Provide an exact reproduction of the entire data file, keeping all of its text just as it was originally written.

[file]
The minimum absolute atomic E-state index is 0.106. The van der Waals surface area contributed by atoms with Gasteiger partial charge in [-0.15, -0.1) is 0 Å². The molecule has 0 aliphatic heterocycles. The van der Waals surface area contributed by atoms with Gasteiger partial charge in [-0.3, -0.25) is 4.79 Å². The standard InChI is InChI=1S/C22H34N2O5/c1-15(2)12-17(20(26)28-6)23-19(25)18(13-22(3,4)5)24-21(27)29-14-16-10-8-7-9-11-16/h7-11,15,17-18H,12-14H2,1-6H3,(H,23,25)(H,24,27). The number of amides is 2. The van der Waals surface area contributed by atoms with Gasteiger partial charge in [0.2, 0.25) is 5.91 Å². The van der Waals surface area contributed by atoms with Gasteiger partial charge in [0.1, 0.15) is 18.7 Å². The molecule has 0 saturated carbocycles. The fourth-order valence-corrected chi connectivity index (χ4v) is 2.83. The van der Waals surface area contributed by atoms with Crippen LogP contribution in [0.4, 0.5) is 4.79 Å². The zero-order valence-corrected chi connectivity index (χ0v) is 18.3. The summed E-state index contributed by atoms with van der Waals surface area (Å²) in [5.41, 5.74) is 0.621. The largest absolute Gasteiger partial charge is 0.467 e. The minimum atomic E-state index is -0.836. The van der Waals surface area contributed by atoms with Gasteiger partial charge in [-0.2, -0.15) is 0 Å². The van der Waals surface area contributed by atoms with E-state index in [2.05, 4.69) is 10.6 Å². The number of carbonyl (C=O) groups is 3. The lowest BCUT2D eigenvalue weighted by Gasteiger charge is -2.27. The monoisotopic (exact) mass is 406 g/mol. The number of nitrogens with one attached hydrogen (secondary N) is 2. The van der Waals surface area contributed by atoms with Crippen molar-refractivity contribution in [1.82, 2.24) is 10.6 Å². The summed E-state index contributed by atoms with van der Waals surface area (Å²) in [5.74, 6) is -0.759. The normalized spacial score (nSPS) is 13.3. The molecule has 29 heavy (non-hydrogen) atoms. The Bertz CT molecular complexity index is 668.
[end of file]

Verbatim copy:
The minimum absolute atomic E-state index is 0.106. The van der Waals surface area contributed by atoms with Gasteiger partial charge in [-0.15, -0.1) is 0 Å². The molecule has 0 aliphatic heterocycles. The van der Waals surface area contributed by atoms with Gasteiger partial charge in [-0.3, -0.25) is 4.79 Å². The standard InChI is InChI=1S/C22H34N2O5/c1-15(2)12-17(20(26)28-6)23-19(25)18(13-22(3,4)5)24-21(27)29-14-16-10-8-7-9-11-16/h7-11,15,17-18H,12-14H2,1-6H3,(H,23,25)(H,24,27). The number of amides is 2. The van der Waals surface area contributed by atoms with Gasteiger partial charge in [0.2, 0.25) is 5.91 Å². The van der Waals surface area contributed by atoms with Gasteiger partial charge in [0.1, 0.15) is 18.7 Å². The molecule has 0 saturated carbocycles. The fourth-order valence-corrected chi connectivity index (χ4v) is 2.83. The van der Waals surface area contributed by atoms with Crippen LogP contribution in [0.4, 0.5) is 4.79 Å². The zero-order valence-corrected chi connectivity index (χ0v) is 18.3. The summed E-state index contributed by atoms with van der Waals surface area (Å²) in [5.41, 5.74) is 0.621. The largest absolute Gasteiger partial charge is 0.467 e. The minimum atomic E-state index is -0.836. The van der Waals surface area contributed by atoms with Gasteiger partial charge in [-0.2, -0.15) is 0 Å². The van der Waals surface area contributed by atoms with E-state index in [2.05, 4.69) is 10.6 Å². The number of carbonyl (C=O) groups is 3. The lowest BCUT2D eigenvalue weighted by Gasteiger charge is -2.27. The monoisotopic (exact) mass is 406 g/mol. The number of nitrogens with one attached hydrogen (secondary N) is 2. The van der Waals surface area contributed by atoms with Crippen molar-refractivity contribution in [1.82, 2.24) is 10.6 Å². The summed E-state index contributed by atoms with van der Waals surface area (Å²) in [5.74, 6) is -0.759. The normalized spacial score (nSPS) is 13.3. The molecule has 29 heavy (non-hydrogen) atoms. The Bertz CT molecular complexity index is 668.